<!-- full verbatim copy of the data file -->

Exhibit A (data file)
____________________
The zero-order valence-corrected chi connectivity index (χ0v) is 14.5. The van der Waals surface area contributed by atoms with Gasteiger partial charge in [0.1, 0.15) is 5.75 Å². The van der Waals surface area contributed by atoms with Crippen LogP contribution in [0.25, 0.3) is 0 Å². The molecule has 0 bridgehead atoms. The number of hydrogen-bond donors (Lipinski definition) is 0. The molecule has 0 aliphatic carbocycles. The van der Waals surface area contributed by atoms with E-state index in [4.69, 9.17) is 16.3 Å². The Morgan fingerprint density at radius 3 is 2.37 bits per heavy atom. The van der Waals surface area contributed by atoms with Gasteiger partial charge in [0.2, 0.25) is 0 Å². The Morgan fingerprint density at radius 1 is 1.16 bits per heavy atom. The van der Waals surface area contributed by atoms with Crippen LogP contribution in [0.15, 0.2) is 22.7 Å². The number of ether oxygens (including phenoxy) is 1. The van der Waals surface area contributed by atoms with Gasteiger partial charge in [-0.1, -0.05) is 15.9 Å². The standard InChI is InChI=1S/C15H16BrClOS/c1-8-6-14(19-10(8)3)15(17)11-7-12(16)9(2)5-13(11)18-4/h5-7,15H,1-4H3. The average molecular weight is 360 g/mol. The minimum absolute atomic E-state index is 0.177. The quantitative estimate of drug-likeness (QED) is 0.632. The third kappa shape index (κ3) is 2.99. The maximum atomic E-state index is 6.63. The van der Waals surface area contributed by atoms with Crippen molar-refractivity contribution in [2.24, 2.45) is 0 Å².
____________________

The zero-order valence-corrected chi connectivity index (χ0v) is 14.5. The van der Waals surface area contributed by atoms with Gasteiger partial charge in [0.1, 0.15) is 5.75 Å². The van der Waals surface area contributed by atoms with Crippen LogP contribution in [0.25, 0.3) is 0 Å². The molecule has 0 bridgehead atoms. The number of hydrogen-bond donors (Lipinski definition) is 0. The molecule has 0 aliphatic carbocycles. The van der Waals surface area contributed by atoms with E-state index in [4.69, 9.17) is 16.3 Å². The Morgan fingerprint density at radius 3 is 2.37 bits per heavy atom. The van der Waals surface area contributed by atoms with Gasteiger partial charge in [0.2, 0.25) is 0 Å². The Morgan fingerprint density at radius 1 is 1.16 bits per heavy atom. The van der Waals surface area contributed by atoms with Crippen LogP contribution in [0.15, 0.2) is 22.7 Å². The number of ether oxygens (including phenoxy) is 1. The van der Waals surface area contributed by atoms with Gasteiger partial charge in [-0.1, -0.05) is 15.9 Å². The standard InChI is InChI=1S/C15H16BrClOS/c1-8-6-14(19-10(8)3)15(17)11-7-12(16)9(2)5-13(11)18-4/h5-7,15H,1-4H3. The average molecular weight is 360 g/mol. The minimum absolute atomic E-state index is 0.177. The quantitative estimate of drug-likeness (QED) is 0.632. The third kappa shape index (κ3) is 2.99. The maximum atomic E-state index is 6.63. The van der Waals surface area contributed by atoms with Crippen molar-refractivity contribution in [2.24, 2.45) is 0 Å².